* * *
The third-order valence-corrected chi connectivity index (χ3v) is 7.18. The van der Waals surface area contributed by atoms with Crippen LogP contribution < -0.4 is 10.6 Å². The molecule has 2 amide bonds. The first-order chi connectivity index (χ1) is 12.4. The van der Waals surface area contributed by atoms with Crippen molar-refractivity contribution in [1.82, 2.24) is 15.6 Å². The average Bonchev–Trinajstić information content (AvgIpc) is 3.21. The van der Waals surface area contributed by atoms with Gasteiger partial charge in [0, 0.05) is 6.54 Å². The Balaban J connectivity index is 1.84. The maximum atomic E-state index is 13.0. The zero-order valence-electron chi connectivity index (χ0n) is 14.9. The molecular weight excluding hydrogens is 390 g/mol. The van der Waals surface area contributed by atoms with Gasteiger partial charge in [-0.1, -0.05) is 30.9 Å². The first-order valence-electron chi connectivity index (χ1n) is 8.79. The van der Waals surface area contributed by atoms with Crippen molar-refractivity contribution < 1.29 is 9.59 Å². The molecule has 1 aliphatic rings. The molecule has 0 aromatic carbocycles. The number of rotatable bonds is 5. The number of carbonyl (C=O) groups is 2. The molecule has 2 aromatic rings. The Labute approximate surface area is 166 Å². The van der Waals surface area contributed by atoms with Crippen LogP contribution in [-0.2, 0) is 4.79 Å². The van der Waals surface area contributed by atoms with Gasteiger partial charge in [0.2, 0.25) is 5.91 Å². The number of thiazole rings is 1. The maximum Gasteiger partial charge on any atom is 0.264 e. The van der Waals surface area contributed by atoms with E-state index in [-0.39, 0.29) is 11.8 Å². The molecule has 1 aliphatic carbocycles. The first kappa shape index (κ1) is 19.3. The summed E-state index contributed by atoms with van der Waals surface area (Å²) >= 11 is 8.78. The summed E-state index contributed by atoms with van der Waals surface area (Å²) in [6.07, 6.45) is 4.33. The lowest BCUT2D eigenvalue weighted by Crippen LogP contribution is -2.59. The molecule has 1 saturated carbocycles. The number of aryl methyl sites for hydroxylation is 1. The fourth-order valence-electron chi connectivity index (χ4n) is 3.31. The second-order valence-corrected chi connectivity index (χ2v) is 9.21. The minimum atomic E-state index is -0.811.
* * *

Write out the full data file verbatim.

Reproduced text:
The third-order valence-corrected chi connectivity index (χ3v) is 7.18. The van der Waals surface area contributed by atoms with Crippen LogP contribution < -0.4 is 10.6 Å². The molecule has 2 amide bonds. The first-order chi connectivity index (χ1) is 12.4. The van der Waals surface area contributed by atoms with Crippen molar-refractivity contribution in [1.82, 2.24) is 15.6 Å². The average Bonchev–Trinajstić information content (AvgIpc) is 3.21. The van der Waals surface area contributed by atoms with Gasteiger partial charge in [0, 0.05) is 6.54 Å². The Balaban J connectivity index is 1.84. The maximum atomic E-state index is 13.0. The zero-order valence-electron chi connectivity index (χ0n) is 14.9. The molecular weight excluding hydrogens is 390 g/mol. The van der Waals surface area contributed by atoms with Gasteiger partial charge in [-0.1, -0.05) is 30.9 Å². The first-order valence-electron chi connectivity index (χ1n) is 8.79. The van der Waals surface area contributed by atoms with Crippen molar-refractivity contribution < 1.29 is 9.59 Å². The molecule has 1 aliphatic rings. The molecule has 0 aromatic carbocycles. The number of rotatable bonds is 5. The number of carbonyl (C=O) groups is 2. The molecule has 2 aromatic rings. The Labute approximate surface area is 166 Å². The van der Waals surface area contributed by atoms with Crippen LogP contribution in [-0.2, 0) is 4.79 Å². The van der Waals surface area contributed by atoms with Gasteiger partial charge in [0.2, 0.25) is 5.91 Å². The number of thiazole rings is 1. The maximum Gasteiger partial charge on any atom is 0.264 e. The van der Waals surface area contributed by atoms with E-state index in [-0.39, 0.29) is 11.8 Å². The molecule has 1 aliphatic carbocycles. The first kappa shape index (κ1) is 19.3. The summed E-state index contributed by atoms with van der Waals surface area (Å²) >= 11 is 8.78. The summed E-state index contributed by atoms with van der Waals surface area (Å²) in [6.07, 6.45) is 4.33. The lowest BCUT2D eigenvalue weighted by Crippen LogP contribution is -2.59. The molecule has 1 saturated carbocycles. The number of aryl methyl sites for hydroxylation is 1. The fourth-order valence-electron chi connectivity index (χ4n) is 3.31. The second-order valence-corrected chi connectivity index (χ2v) is 9.21. The minimum atomic E-state index is -0.811.